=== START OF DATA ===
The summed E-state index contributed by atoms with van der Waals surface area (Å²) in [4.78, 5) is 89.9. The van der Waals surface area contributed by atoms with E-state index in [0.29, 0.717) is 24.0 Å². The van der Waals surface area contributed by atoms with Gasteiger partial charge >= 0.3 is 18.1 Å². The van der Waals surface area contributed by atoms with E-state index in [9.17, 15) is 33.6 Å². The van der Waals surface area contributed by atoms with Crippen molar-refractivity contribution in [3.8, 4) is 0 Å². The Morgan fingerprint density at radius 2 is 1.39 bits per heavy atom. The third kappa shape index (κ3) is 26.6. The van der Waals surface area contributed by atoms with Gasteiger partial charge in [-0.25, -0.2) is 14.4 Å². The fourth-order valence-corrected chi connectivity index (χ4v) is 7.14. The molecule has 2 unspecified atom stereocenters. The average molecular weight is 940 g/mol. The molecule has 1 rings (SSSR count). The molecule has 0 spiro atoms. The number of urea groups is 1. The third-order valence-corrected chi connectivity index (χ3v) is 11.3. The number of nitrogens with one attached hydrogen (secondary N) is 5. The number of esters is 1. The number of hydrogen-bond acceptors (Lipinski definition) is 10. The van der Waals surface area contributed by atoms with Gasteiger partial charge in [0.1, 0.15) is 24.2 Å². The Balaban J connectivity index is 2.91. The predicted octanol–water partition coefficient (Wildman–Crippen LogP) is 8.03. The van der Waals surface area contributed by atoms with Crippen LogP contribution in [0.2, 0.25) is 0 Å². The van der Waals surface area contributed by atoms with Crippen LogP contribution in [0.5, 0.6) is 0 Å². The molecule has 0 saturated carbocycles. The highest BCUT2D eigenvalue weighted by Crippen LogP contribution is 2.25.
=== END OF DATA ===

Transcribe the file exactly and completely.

The summed E-state index contributed by atoms with van der Waals surface area (Å²) in [4.78, 5) is 89.9. The van der Waals surface area contributed by atoms with E-state index in [0.29, 0.717) is 24.0 Å². The van der Waals surface area contributed by atoms with Gasteiger partial charge >= 0.3 is 18.1 Å². The van der Waals surface area contributed by atoms with E-state index in [9.17, 15) is 33.6 Å². The van der Waals surface area contributed by atoms with Crippen molar-refractivity contribution in [3.8, 4) is 0 Å². The Morgan fingerprint density at radius 2 is 1.39 bits per heavy atom. The third kappa shape index (κ3) is 26.6. The van der Waals surface area contributed by atoms with Gasteiger partial charge in [-0.25, -0.2) is 14.4 Å². The fourth-order valence-corrected chi connectivity index (χ4v) is 7.14. The molecule has 2 unspecified atom stereocenters. The average molecular weight is 940 g/mol. The molecule has 1 rings (SSSR count). The molecule has 0 spiro atoms. The number of urea groups is 1. The third-order valence-corrected chi connectivity index (χ3v) is 11.3. The number of nitrogens with one attached hydrogen (secondary N) is 5. The number of esters is 1. The number of hydrogen-bond acceptors (Lipinski definition) is 10. The van der Waals surface area contributed by atoms with Gasteiger partial charge in [0.1, 0.15) is 24.2 Å². The Balaban J connectivity index is 2.91. The predicted octanol–water partition coefficient (Wildman–Crippen LogP) is 8.03. The van der Waals surface area contributed by atoms with Crippen LogP contribution in [0.2, 0.25) is 0 Å². The van der Waals surface area contributed by atoms with Crippen LogP contribution in [0.5, 0.6) is 0 Å². The molecule has 0 saturated carbocycles. The highest BCUT2D eigenvalue weighted by Crippen LogP contribution is 2.25.